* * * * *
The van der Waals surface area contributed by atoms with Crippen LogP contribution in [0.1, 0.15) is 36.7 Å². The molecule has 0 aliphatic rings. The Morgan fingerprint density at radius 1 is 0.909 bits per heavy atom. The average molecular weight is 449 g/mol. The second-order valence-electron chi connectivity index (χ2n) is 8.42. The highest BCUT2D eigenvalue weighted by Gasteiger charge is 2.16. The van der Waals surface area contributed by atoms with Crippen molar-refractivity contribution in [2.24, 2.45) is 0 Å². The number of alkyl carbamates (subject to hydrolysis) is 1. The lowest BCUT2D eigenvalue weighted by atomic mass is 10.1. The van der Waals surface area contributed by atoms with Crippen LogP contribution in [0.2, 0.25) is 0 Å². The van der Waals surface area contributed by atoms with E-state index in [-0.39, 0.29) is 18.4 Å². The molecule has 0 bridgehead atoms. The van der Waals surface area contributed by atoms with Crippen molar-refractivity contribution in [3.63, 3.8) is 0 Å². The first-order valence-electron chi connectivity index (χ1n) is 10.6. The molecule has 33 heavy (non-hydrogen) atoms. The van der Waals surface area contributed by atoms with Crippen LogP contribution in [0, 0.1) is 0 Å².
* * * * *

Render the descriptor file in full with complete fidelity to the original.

The van der Waals surface area contributed by atoms with Crippen LogP contribution in [0.1, 0.15) is 36.7 Å². The molecule has 0 aliphatic rings. The Morgan fingerprint density at radius 1 is 0.909 bits per heavy atom. The average molecular weight is 449 g/mol. The second-order valence-electron chi connectivity index (χ2n) is 8.42. The highest BCUT2D eigenvalue weighted by Gasteiger charge is 2.16. The van der Waals surface area contributed by atoms with Crippen molar-refractivity contribution in [2.24, 2.45) is 0 Å². The number of alkyl carbamates (subject to hydrolysis) is 1. The lowest BCUT2D eigenvalue weighted by atomic mass is 10.1. The van der Waals surface area contributed by atoms with Crippen LogP contribution in [0.2, 0.25) is 0 Å². The van der Waals surface area contributed by atoms with E-state index in [-0.39, 0.29) is 18.4 Å². The molecule has 0 bridgehead atoms. The van der Waals surface area contributed by atoms with Crippen molar-refractivity contribution in [3.63, 3.8) is 0 Å². The first-order valence-electron chi connectivity index (χ1n) is 10.6. The molecule has 33 heavy (non-hydrogen) atoms. The van der Waals surface area contributed by atoms with Crippen LogP contribution in [0, 0.1) is 0 Å².